POLITICS

Montana Supreme Court unanimously convicts a potter, saying police stopped the defendant for no good reason – because.com


During a 2017 trip to Montana, Huang Vin Pham was heating a bowl of noodles at a Conoco station on Interstate 94 when he looked out the window and saw something unusual: a police van loaded with half a ton of marijuana. At the same time, Richard Smith, a Montana Division of Criminal Investigations (DCI) agent who was helping two state soldiers transport marijuana to evidence storage in Billings, entered the gas station to use the restroom and buy some water. Smith thought Fame looked suspiciously at the van for a long time, which led Smith to wonder if Fame might be involved in criminal activity.

That conspiracy eventually led to an investigation that found 19 pounds of marijuana in the trunk of a farm car, an arrest for possession with intent to distribute, and a 15-year prison sentence. But according to the Montana Supreme Court, which unanimously convicted Farm 2019 last week, Smith’s idea was not enough to justify arresting and grilling Farm, which required “special suspicion” based on “objective information and clear information”. [an officer] Some may make reasonable assumptions. “

Smith saw this, he did not need to satisfy that test, because after his initial interaction with the farm followed him outside the gas pump, not only voluntarily “very amicable”. It did not qualify as a “seizure” under the Fourth Amendment, the state argued, because a reasonable person would feel free to shorten the conversation and leave.

Pham, who speaks mainly Vietnamese and has some difficulty with English, saw things differently. Smith and two soldiers “didn’t let me go anywhere,” he testified at a pretrial suppression hearing. “They put me there, and they dragged me even though I tried to pump the gas.”

Although Smith was “aware that Vietnamese culture teaches respect to the police,” he said he did not feel the need to tell Pham that he could go. He further testified that “he did not believe that the language barrier affected the understanding of the form.”

The Montana Supreme Court thought Farm’s portrayal of the situation was true, when the government’s pressing credibility:

When a reasonable person in the farm’s position asked multiple law enforcement officers to search his car, he did not feel comfortable leaving. Two of the officers were armed and wearing uniforms; Agent Smith was clearly a plainclothes law enforcement officer because he was armed and showed visible law enforcement identification. The interruption of repeated questions by Agent Smith and Trooper Kilpeller is unimaginable as a mere “friendly” and passive conversation, and could not go unnoticed. Those who volunteer will discuss their plans, their families, their travels, and whether they have any “guns, knives,… drugs.” [or] Child Pornography ” [with] What if three strangers aren’t police officers and they believe they can’t go? The only credible explanation for this “amicable” conversation was that Pham knew he had to answer questions, knew he was being investigated, and knew he just couldn’t get away.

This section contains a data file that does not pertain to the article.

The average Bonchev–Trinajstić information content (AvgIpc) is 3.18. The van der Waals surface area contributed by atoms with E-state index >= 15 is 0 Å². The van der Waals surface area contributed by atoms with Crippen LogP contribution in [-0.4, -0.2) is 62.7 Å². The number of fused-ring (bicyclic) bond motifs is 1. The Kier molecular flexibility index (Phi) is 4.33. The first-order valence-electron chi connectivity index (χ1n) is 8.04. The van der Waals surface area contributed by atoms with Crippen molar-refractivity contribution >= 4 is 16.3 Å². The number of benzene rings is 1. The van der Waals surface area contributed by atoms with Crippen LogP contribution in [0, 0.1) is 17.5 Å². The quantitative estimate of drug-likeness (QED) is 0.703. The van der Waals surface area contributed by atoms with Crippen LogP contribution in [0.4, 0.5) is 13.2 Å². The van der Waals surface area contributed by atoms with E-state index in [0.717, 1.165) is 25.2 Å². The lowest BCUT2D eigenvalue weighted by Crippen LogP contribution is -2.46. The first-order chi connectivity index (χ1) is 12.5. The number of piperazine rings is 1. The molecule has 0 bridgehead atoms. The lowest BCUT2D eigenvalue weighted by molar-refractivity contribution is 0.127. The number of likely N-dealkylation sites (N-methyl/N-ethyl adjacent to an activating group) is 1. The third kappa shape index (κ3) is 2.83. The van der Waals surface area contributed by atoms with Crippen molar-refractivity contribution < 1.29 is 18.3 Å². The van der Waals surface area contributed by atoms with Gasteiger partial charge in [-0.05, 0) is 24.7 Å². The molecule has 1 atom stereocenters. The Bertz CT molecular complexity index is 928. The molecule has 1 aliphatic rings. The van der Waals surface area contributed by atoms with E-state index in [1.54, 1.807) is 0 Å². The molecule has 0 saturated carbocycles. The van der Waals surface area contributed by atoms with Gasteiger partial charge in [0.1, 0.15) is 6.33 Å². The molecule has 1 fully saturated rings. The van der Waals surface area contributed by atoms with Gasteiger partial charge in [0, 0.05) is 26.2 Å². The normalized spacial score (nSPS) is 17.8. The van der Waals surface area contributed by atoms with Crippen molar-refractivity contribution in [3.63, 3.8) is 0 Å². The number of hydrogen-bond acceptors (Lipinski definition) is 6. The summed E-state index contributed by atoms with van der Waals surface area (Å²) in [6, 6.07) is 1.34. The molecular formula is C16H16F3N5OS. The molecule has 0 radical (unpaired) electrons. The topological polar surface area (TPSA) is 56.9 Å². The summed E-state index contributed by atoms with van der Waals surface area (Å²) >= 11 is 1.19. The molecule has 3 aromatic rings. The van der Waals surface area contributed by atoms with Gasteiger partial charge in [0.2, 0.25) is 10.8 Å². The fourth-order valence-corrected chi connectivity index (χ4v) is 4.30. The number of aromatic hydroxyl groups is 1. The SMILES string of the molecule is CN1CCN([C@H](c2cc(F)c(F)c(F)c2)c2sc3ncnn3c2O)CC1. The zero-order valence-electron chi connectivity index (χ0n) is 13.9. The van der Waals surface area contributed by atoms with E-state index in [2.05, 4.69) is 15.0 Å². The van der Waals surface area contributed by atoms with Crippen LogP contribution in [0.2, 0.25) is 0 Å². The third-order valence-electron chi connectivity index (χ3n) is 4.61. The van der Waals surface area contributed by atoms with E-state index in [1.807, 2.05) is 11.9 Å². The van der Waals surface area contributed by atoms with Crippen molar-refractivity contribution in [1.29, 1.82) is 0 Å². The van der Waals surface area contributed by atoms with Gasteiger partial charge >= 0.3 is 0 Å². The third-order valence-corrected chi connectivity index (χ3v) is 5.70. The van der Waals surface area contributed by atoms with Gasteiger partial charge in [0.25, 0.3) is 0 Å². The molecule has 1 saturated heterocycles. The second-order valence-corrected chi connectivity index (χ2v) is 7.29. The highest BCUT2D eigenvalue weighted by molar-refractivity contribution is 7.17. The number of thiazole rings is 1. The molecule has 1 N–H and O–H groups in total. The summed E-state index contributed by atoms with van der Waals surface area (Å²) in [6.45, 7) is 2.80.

In light of that reality, it took more than form’s apparent interest in a police van full of containers to justify Smith’s investigation. Smith admitted that he was “aware of several arrests of Vietnamese for drug trafficking traveling between Washington and Minnesota along DCI I-94,” although he denied that his suspicions had anything to do with Pham’s ethnicity. “Based on this little information,” the court said, “we do not see any objective information or consequential suspicion to justify Agent Smith’s possession of the form.” Since “no objective information supports Agent Smith’s assessment that the form was suspicious,” it concludes, “the seizure of his form was unconstitutional accordingly.”

Because Fame’s detention was illegal, the investigation found evidence that was used to convict him. The court therefore did not need to consider the rationale of the state’s claim that Pham had agreed to search his car. But just as it is hard to believe that Pham would have submitted to Smith’s interrogation if he thought he was free to leave, it is hard to believe that Pham would have allowed such a search that he knew if he understood that he was not free.

The case, like many others, casts doubt on the legal myth that courts often call for when they support a police stop resulting in the convict being convicted. As long as the police have no legal reason to detain someone, the Supreme Court has said, they are free to investigate other matters. They can ask whatever they want, in the theory that people can always refuse to answer.

The police can ask questions even when a driver is conceptually free to go, at which point there is no obligation to tell him that any further cooperation is optional. Fourth Amendment cases also often feature motorists who presumably agreed to let the police search their vehicles, even though they knew they would go to jail. For the reasons illustrated by Farm’s encounter with Smith, it is difficult to take seriously any of these ideas when one is truly volunteering when people confront the state’s armed agents.



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